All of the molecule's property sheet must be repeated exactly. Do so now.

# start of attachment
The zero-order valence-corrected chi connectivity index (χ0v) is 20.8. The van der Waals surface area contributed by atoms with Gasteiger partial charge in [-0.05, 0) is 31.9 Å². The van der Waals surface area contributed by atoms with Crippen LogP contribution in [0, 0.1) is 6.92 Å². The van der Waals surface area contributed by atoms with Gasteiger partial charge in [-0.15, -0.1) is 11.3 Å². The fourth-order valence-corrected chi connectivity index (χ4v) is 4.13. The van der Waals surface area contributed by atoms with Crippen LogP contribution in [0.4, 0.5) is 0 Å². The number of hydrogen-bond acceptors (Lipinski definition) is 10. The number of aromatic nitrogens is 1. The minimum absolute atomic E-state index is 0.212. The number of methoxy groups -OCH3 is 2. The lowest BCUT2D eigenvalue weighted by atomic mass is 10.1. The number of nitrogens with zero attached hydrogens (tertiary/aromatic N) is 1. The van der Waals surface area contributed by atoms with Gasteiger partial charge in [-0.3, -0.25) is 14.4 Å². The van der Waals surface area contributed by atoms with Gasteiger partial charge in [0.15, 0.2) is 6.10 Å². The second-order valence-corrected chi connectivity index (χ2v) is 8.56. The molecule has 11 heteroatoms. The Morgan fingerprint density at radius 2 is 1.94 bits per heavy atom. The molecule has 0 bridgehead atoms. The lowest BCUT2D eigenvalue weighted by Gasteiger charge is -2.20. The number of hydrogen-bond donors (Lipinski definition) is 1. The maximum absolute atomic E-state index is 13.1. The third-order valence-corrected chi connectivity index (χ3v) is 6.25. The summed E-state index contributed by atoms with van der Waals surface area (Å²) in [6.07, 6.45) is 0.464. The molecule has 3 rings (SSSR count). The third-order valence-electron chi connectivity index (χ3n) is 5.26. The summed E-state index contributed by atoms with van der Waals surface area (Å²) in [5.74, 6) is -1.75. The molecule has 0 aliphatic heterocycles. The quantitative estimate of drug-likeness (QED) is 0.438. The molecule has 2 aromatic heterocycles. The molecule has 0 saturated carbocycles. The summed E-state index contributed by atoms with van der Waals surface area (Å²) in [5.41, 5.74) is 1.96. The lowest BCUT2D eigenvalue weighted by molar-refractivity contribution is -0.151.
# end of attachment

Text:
The zero-order valence-corrected chi connectivity index (χ0v) is 20.8. The van der Waals surface area contributed by atoms with Gasteiger partial charge in [-0.05, 0) is 31.9 Å². The van der Waals surface area contributed by atoms with Crippen LogP contribution in [0, 0.1) is 6.92 Å². The van der Waals surface area contributed by atoms with Gasteiger partial charge in [-0.15, -0.1) is 11.3 Å². The fourth-order valence-corrected chi connectivity index (χ4v) is 4.13. The van der Waals surface area contributed by atoms with Crippen LogP contribution in [0.4, 0.5) is 0 Å². The number of hydrogen-bond acceptors (Lipinski definition) is 10. The number of aromatic nitrogens is 1. The minimum absolute atomic E-state index is 0.212. The number of methoxy groups -OCH3 is 2. The lowest BCUT2D eigenvalue weighted by atomic mass is 10.1. The number of nitrogens with zero attached hydrogens (tertiary/aromatic N) is 1. The van der Waals surface area contributed by atoms with Gasteiger partial charge in [-0.3, -0.25) is 14.4 Å². The van der Waals surface area contributed by atoms with Gasteiger partial charge in [0.15, 0.2) is 6.10 Å². The second-order valence-corrected chi connectivity index (χ2v) is 8.56. The molecule has 11 heteroatoms. The Morgan fingerprint density at radius 2 is 1.94 bits per heavy atom. The molecule has 0 bridgehead atoms. The lowest BCUT2D eigenvalue weighted by Gasteiger charge is -2.20. The number of hydrogen-bond donors (Lipinski definition) is 1. The maximum absolute atomic E-state index is 13.1. The third-order valence-corrected chi connectivity index (χ3v) is 6.25. The summed E-state index contributed by atoms with van der Waals surface area (Å²) in [6.07, 6.45) is 0.464. The molecule has 3 rings (SSSR count). The third-order valence-electron chi connectivity index (χ3n) is 5.26. The summed E-state index contributed by atoms with van der Waals surface area (Å²) in [5.74, 6) is -1.75. The molecule has 0 aliphatic heterocycles. The quantitative estimate of drug-likeness (QED) is 0.438. The molecule has 2 aromatic heterocycles. The molecule has 0 saturated carbocycles. The summed E-state index contributed by atoms with van der Waals surface area (Å²) in [5.41, 5.74) is 1.96. The lowest BCUT2D eigenvalue weighted by molar-refractivity contribution is -0.151.